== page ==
TNN Bureau. Updated: 7/11/2018 1:33:27 PM Features

The Modi government has announced a hike in the minimum support prices (MSP) of kharif crops, ranging from 3.7 per cent for urad to 52.5 per cent for ragi. It is as much as 50 per cent for paddy, which is the main crop. Leaders of the government and the BJP have taken credit for the decision, with Prime Minister Narendra Modi describing it as historic.

He has claimed that with the decision, he has fulfilled his promise to pay farmers a price of at least 150 per cent of the cost of production. But, on scrutiny, it turns out to be hype and a case of the government patting itself on the back for doing something too little, too late and for too few.

The timing of the hike is significant. It comes when assembly elections are in sight in three BJP-ruled states, where governments face anti-incumbency sentiments and farmers’ anger. The Modi government also has to face elections next year, and it has been losing ground with farmers across the country. So, the MSP price hike announcement is largely an election gimmick.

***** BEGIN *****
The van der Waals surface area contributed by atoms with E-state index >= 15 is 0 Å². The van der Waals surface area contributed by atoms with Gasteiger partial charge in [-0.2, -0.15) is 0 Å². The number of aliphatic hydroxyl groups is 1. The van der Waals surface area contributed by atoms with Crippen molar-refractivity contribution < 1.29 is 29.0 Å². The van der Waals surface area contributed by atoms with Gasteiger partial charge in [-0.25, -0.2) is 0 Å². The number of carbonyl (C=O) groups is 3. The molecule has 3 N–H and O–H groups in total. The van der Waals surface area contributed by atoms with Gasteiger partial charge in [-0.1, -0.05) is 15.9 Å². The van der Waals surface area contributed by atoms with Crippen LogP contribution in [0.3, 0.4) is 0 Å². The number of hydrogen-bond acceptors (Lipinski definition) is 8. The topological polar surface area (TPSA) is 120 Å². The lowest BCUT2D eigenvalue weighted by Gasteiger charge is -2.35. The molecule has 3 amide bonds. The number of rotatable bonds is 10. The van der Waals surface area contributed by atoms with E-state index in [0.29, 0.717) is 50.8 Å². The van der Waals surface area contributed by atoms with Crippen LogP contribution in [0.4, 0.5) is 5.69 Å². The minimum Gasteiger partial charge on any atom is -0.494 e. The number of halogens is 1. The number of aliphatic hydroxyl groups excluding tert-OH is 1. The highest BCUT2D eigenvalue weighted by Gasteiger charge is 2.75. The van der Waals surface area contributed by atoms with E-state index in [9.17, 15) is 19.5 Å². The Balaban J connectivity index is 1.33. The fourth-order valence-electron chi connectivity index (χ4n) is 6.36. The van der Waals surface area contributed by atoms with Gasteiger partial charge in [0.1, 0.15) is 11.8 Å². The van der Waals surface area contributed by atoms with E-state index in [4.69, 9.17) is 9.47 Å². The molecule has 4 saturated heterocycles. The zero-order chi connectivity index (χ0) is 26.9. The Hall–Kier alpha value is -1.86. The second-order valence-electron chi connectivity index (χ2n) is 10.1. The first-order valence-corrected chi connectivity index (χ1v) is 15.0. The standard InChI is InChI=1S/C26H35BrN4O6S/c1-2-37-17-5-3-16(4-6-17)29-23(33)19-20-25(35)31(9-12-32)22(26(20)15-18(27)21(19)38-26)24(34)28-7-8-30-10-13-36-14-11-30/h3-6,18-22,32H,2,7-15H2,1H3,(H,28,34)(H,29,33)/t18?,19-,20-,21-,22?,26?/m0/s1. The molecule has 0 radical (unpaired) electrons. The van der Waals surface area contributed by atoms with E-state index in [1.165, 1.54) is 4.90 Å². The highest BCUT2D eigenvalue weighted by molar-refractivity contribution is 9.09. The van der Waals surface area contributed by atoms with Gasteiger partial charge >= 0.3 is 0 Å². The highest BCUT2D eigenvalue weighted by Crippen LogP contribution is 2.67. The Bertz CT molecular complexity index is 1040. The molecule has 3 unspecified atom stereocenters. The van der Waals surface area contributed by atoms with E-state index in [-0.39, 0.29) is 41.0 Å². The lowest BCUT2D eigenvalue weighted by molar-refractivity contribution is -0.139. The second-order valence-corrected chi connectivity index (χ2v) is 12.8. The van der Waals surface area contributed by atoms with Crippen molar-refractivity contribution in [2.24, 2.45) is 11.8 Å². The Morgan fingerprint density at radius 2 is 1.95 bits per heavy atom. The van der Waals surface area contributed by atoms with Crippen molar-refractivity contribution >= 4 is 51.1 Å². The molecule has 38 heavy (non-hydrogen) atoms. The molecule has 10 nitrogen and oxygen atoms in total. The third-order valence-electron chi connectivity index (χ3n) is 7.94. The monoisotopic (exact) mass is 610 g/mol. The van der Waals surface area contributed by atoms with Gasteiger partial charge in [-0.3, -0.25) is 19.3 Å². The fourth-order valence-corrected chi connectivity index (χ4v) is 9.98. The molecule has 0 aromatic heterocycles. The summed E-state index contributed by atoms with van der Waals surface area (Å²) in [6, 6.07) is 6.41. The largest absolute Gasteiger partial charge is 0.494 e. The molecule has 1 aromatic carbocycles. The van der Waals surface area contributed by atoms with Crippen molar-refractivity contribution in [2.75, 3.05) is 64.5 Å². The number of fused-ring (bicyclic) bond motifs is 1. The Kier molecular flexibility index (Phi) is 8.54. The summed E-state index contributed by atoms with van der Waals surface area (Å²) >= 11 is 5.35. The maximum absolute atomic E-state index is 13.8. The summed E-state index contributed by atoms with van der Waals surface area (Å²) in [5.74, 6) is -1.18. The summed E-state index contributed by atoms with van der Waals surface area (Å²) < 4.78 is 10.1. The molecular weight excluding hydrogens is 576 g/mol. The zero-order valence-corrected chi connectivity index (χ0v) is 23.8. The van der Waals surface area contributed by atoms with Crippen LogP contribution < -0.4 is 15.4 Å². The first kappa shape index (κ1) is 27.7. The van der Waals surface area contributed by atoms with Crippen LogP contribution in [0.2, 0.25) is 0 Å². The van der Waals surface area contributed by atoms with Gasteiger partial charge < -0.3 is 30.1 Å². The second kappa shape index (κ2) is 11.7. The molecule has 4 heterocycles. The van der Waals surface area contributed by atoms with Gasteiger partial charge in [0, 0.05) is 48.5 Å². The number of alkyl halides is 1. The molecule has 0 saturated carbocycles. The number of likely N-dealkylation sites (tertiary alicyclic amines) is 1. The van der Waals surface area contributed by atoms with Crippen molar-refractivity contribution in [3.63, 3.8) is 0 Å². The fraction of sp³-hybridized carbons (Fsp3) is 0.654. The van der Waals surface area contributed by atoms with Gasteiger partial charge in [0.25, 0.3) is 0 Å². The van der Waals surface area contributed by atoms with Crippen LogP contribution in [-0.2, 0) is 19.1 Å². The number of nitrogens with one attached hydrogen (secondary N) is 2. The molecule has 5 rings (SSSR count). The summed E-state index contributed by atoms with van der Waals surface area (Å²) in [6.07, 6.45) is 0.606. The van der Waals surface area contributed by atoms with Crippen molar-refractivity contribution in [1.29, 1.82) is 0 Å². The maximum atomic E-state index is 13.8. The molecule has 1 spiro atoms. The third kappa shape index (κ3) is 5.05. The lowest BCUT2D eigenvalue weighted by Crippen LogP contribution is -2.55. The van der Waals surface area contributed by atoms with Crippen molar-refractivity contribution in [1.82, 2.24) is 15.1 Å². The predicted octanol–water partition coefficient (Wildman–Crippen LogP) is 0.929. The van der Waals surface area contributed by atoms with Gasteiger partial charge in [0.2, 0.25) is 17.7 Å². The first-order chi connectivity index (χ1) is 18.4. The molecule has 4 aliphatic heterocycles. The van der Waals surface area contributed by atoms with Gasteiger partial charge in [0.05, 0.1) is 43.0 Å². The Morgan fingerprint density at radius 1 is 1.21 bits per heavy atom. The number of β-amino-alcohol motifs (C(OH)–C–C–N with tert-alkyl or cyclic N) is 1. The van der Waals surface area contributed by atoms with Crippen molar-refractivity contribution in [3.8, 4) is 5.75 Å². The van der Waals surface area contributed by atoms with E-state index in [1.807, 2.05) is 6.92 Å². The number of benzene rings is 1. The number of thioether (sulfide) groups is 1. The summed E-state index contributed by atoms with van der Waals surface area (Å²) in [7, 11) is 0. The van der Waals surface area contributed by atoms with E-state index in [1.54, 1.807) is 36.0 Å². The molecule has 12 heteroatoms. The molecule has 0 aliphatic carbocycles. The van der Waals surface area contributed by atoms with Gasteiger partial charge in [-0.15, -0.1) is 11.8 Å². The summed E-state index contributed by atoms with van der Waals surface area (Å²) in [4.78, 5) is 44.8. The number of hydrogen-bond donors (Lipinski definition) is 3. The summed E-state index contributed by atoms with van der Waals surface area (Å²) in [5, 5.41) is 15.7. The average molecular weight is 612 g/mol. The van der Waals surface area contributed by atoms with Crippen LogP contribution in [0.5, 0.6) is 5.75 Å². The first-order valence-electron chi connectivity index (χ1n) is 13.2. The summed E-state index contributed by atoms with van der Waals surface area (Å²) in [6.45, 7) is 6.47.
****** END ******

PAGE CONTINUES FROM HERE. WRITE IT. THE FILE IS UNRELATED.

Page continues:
The claims are not correct either. Farmers’ associations have pointed out that the 150 per cent of the cost of production, claimed to be reflected in the MSP, does not cover the cost of land. That is why; the MSP for paddy has gone up by only Rs. 200 per quintal from Rs. 1,550 to Rs. 1,750, or just Rs. 2 per kg. If the hike were in accordance with the Swaminathan Committee report, the hike in absolute terms should have been Rs. 750 per quintal. Modi came to power on the promise that he would ensure farmers are not dependent on loan waivers, MSP and doles. He had also promised to implement reforms that would double farmers’ incomes by 2022. But no reforms have been seen till now. Farmers do not get the right price because they are dependent on middlemen and agricultural produce marketing committees (APMC) to sell their produce. The government has gone on the familiar populist path of doles and subsidies to win the upcoming elections. The MSP announced will not help all farmers. Though they cover 14 commodities, they benefit only paddy and wheat farmers, for which there is guaranteed procurement. There is no assured procurement for crops like ragi and jowar. The actual procurement is low even for crops like paddy, and it is estimated that less than one-third of the paddy and wheat produce is procured. Most farmers sell their produce at prices much lower than the MSP. High MSPs help middlemen more than farmers in the case of many crops. The only way to help farmers is through reforms. Give farmers pricing power; create better irrigation facilities and post-harvest infrastructure, extension services and marketing facilities.

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